This section is from the book "The Steward's Handbook And Guide To Party Catering", by Jessup Whitehead. Also available from Amazon: Larousse Gastronomique.
Made of (1) 1 pt. water, 1/4 oz. pulverized alum, boiled a minute or two, 4 lbs. white sugar, boiled a short time, strained, colored variously, flavored with oils or essences to imitate fruit jellies. (2) 3 1/2 lbs. commonest gelatine in 2 1/2 gals, water with 30 lbs. sugar, boiled until gelatine is all dissolved, colored as desired, 1/4 oz. tartaric acid added, taken from the fire, dissolved, flavored, allowed to get cold in pails or glasses Makes 50 lbs. Glucose also is largely used in making bogus jellies, and the jams and preserves of the same class are made fruity with shredded turnips boiled in pineapple-flavored glucose. "A year or two since a man found himself with a large crop of red currants, and he manufactured them into "jam," or "jelly," using the best of sugar, and producing a most excellent article. He found the hotels supplied with a heap, impure article, manufactured from glucose and acids and colored to resemble somewhat in color and taste currant jelly, which could be procured at retail even lower than he could afford his at wholesale. The result was the enterprising man had a large quantity left on hand. But we haven't heard of his manufacturing any more 'pure currant jelly' for market.
A few years since a gentleman in Union village started the manufacture of apple-jelly, and he produced a very pure and delicious article, which should have commanded a ready sale at hotels, bakeries and in families, for the table and for pies, tarts, etc. But the business did not prosper, we think. At all events it was suspended. An inferior article, made up largely of adulterations, which 'answered the purpose,' took the trade".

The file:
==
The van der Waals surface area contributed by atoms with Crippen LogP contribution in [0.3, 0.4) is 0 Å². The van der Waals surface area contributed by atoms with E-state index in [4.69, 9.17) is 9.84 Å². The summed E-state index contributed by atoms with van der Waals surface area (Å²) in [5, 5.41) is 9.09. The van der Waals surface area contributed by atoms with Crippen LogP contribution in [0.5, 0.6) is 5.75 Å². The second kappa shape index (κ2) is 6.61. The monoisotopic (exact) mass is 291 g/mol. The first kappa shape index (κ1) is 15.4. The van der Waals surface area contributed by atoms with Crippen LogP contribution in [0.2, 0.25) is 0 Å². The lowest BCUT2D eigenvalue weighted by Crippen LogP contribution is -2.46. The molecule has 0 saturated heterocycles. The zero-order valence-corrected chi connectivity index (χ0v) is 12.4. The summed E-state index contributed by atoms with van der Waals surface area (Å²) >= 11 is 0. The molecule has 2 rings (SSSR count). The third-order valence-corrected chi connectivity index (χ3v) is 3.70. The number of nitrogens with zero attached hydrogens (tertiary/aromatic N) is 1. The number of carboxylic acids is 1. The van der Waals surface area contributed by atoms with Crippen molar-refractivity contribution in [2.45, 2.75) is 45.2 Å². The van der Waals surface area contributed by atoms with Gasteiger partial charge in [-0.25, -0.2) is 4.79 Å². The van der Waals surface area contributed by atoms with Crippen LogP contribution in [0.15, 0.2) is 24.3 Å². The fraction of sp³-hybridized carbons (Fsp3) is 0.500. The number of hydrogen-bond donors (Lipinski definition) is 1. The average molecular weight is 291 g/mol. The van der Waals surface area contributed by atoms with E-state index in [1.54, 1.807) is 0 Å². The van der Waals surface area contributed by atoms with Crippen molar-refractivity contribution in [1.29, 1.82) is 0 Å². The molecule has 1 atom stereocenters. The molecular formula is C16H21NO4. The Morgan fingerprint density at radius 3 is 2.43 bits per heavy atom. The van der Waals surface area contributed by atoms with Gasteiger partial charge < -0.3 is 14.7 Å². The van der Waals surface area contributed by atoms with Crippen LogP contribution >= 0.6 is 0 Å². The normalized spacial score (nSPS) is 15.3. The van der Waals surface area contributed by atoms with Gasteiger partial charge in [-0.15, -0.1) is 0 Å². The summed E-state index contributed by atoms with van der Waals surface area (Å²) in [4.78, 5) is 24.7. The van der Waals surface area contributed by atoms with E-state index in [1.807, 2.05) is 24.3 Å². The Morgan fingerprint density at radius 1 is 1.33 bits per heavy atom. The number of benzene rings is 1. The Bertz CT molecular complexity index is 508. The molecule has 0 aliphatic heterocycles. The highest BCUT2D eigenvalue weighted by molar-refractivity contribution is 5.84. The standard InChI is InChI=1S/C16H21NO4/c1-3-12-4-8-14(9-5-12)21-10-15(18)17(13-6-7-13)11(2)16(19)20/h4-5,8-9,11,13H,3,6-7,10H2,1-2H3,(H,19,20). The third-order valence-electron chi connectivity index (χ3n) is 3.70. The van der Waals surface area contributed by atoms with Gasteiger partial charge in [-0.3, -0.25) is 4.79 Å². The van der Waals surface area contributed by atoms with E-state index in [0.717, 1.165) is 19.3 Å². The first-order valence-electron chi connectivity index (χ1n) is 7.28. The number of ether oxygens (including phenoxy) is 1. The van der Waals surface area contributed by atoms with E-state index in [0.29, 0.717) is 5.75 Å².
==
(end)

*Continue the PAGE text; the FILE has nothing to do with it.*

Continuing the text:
An American physician teils how the cheap jellies which some bakers put into their tarts and jelly cakes are made, as follows: Take 4 qts. water and 1/2 lb. alum; boil 2 minutes, add 32 lbs. of white sugar; boil 5 minutes longer, strain while it is warm (and the hotter it is strained the easier) through a coarse towel; when nearly cold, add 2 ozs. of acetic acid, and 1/2 lb. of real currant jelly-When cool, pack it in tumblers. If you desire a vanilla jelly, add in place of currant jam four 25-cent bottles of extract of vanilla, and stir when nearly cold. If you desire strawberry jam, prepare the alum and sugar as before, and add 1/2 pt. of essence of strawberry. Or if lemon is desired, add essence of lemon. You can make what you like with these proportions of alum and sugar. " This is th way to make the grocers' jelly and jam that are placed in the confectioneries and bakeries".